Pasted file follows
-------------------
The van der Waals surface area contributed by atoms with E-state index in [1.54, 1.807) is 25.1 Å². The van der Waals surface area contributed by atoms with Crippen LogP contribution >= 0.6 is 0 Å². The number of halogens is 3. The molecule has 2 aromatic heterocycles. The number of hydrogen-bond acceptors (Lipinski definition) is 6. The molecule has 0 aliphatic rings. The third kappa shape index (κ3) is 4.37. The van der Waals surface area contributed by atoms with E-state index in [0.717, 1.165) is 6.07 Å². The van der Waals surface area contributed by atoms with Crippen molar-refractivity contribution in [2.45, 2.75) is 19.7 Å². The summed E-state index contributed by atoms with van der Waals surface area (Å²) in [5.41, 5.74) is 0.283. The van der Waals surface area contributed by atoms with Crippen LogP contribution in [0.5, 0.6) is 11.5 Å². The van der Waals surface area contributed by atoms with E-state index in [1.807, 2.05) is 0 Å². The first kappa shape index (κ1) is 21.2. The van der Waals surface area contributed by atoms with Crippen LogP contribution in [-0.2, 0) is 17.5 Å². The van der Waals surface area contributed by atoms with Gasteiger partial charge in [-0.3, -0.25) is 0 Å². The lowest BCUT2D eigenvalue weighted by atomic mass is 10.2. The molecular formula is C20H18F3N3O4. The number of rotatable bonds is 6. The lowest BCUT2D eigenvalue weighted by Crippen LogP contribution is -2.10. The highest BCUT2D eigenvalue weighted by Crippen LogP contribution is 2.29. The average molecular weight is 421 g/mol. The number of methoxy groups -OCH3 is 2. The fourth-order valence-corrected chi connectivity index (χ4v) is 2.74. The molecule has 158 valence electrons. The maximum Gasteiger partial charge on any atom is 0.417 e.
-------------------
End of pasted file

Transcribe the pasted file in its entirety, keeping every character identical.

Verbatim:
The van der Waals surface area contributed by atoms with E-state index in [1.54, 1.807) is 25.1 Å². The van der Waals surface area contributed by atoms with Crippen LogP contribution >= 0.6 is 0 Å². The number of halogens is 3. The molecule has 2 aromatic heterocycles. The number of hydrogen-bond acceptors (Lipinski definition) is 6. The molecule has 0 aliphatic rings. The third kappa shape index (κ3) is 4.37. The van der Waals surface area contributed by atoms with E-state index in [0.717, 1.165) is 6.07 Å². The van der Waals surface area contributed by atoms with Crippen molar-refractivity contribution in [2.45, 2.75) is 19.7 Å². The summed E-state index contributed by atoms with van der Waals surface area (Å²) in [5.41, 5.74) is 0.283. The van der Waals surface area contributed by atoms with Crippen LogP contribution in [0.5, 0.6) is 11.5 Å². The van der Waals surface area contributed by atoms with E-state index in [1.807, 2.05) is 0 Å². The first kappa shape index (κ1) is 21.2. The van der Waals surface area contributed by atoms with Crippen LogP contribution in [-0.2, 0) is 17.5 Å². The van der Waals surface area contributed by atoms with Gasteiger partial charge in [-0.3, -0.25) is 0 Å². The lowest BCUT2D eigenvalue weighted by atomic mass is 10.2. The molecular formula is C20H18F3N3O4. The number of rotatable bonds is 6. The lowest BCUT2D eigenvalue weighted by Crippen LogP contribution is -2.10. The highest BCUT2D eigenvalue weighted by Crippen LogP contribution is 2.29. The average molecular weight is 421 g/mol. The number of methoxy groups -OCH3 is 2. The fourth-order valence-corrected chi connectivity index (χ4v) is 2.74. The molecule has 158 valence electrons. The maximum Gasteiger partial charge on any atom is 0.417 e.